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UK government responds to AI whitepaper consultation

The UK government is considering introducing binding legal requirements for companies developing the most powerful AI systems, and has outlined a range of funding to realise the ambitions of its ‘pro-innovation’ framework for artificial intelligence

The UK government has said it will consider creating “targeted binding requirements” for select companies developing highly capable artificial intelligence (AI) systems, as part of its long-awaited response to the AI whitepaper consultation.

The government also confirmed that it will invest more than £100m in measures to support its proposed regulatory framework for AI, including various AI safety-related projects and a series of new research hubs across the UK.  

Published March 2023, the whitepaper outlined the governments “pro-innovation” proposals for regulating AI, which revolve around empowering existing regulators to create tailored, context-specific rules that suit the ways the technology is being used in the sectors they scrutinise.

It also outlined five principles that regulators must consider to facilitate “the safe and innovative use of AI” in their industries, and generally built on the approach set out by government in its September 2021 national AI strategy which sought to drive corporate adoption of the technology, boost skills and attract more international investment.

In response to the public consultation – which ran from 29 March to 21 June 2023 and received 406 submissions from a range of interested parties – the government generally reaffirmed its commitment to the whitepaper’s proposals, claiming this approach to regulation will ensure the UK remains more agile than “competitor nations” while also putting it on course to be a leader in safe, responsible AI innovation.

“The technology is rapidly developing, and the risks and most appropriate mitigations, are still not fully understood,” said the Department of Science, Innovation and Technology (DSIT) in a press release.

“The UK government will not rush to legislate, or risk implementing ‘quick-fix’ rules that would soon become outdated or ineffective. Instead, the government’s context-based approach means existing regulators are empowered to address AI risks in a targeted way.”

Potential for binding requirements

As part of its response, the government outlined its “initial thinking” for binding requirements in the future, which it said “could be introduced for developers building the most advanced AI systems” to ensure they remain accountable.

“Clearly, if the exponential growth of AI capabilities continues, and if – as we think could be the case – voluntary measures are deemed incommensurate to the risk, countries will want some binding measures to keep the public safe,” said the formal consultation response, adding that “highly capable” general-purpose AI systems challenge the government’s context-based approach due to how such systems can cut across regulatory remits.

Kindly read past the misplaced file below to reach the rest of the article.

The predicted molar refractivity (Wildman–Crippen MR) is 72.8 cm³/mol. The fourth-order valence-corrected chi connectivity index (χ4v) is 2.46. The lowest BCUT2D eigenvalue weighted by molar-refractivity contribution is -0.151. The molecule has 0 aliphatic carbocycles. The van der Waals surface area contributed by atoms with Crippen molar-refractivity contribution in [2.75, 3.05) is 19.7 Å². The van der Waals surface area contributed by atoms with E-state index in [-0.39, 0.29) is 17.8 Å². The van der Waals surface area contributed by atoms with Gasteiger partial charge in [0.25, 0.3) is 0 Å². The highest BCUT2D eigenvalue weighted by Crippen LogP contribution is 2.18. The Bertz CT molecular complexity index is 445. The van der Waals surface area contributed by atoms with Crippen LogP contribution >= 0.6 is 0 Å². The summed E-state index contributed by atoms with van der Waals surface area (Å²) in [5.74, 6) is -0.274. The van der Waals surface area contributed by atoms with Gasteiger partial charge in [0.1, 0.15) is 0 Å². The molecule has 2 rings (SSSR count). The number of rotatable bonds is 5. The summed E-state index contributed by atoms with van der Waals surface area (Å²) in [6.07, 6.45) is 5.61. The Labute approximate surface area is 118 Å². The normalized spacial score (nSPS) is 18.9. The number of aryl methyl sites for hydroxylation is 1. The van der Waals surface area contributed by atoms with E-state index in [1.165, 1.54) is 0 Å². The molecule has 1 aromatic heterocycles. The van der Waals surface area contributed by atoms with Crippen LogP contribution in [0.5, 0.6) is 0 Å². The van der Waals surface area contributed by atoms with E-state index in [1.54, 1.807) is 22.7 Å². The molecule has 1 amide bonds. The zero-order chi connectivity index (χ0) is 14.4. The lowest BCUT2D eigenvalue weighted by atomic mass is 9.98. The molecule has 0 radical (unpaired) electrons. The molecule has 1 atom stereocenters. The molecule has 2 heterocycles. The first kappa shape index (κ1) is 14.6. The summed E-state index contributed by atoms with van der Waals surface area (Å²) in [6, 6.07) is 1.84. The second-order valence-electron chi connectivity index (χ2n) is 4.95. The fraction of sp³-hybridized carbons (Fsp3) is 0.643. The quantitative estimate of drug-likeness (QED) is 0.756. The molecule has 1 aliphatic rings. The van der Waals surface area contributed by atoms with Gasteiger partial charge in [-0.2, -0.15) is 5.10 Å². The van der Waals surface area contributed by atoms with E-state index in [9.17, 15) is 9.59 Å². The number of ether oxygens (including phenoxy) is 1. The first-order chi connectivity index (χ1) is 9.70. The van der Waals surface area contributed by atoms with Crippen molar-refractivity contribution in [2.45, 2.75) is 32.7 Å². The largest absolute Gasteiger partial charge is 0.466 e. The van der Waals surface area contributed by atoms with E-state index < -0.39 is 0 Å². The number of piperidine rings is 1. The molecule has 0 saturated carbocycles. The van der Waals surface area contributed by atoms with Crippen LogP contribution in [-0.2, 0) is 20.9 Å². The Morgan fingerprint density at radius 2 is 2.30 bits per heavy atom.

“While some regulators demonstrate advanced approaches to addressing AI within their remits, many of our current legal frameworks and regulator remits may not effectively mitigate the risks posed by highly capable general-purpose AI systems.”

It added that while existing rules and laws are frequently applied to the deployment or application level of AI, the organisations deploying or using these systems may not be well placed to identify, assess, or mitigate the risks they can present: “If this is the case, new responsibilities on the developers of highly capable general-purpose models may more effectively address risks.”

However, the government was also clear that it will not rush to legislate for binding measures, and that any future regulation would ultimately be targeted at the small number of developers of the most powerful general-purpose systems.

“The government would consider introducing binding measures if we determined that existing mitigations were no longer adequate and we had identified interventions that would mitigate risks in a targeted way,” it said.

“As with any decision to legislate, the government would only consider introducing legislation if we were not sufficiently confident that voluntary measures would be implemented effectively by all relevant parties and if we assessed that risks could not be effectively mitigated using existing legal powers.”

It also committed to conducting regular reviews of potential regulatory gaps on an ongoing basis: “We remain committed to the iterative approach set out in the whitepaper, anticipating that our framework will need to evolve as new risks or regulatory gaps emerge.”

gap analysis already conducted by the Ada Lovelace Institute in July 2023, found that because “large swathes” of the UK economy are either unregulated or only partially regulated, it is not clear who would be responsible for scrutinising AI deployments in a range of different contexts.

This includes recruitment and employment practices, which are not comprehensively monitored; education and policing, which are monitored and enforced by an uneven network of regulators; and activities carried out by central government departments that are not directly regulated.

According to digital secretary Michelle Donelan, the UK’s approach to AI regulation has already made the country a world leader in both AI safety and AI development.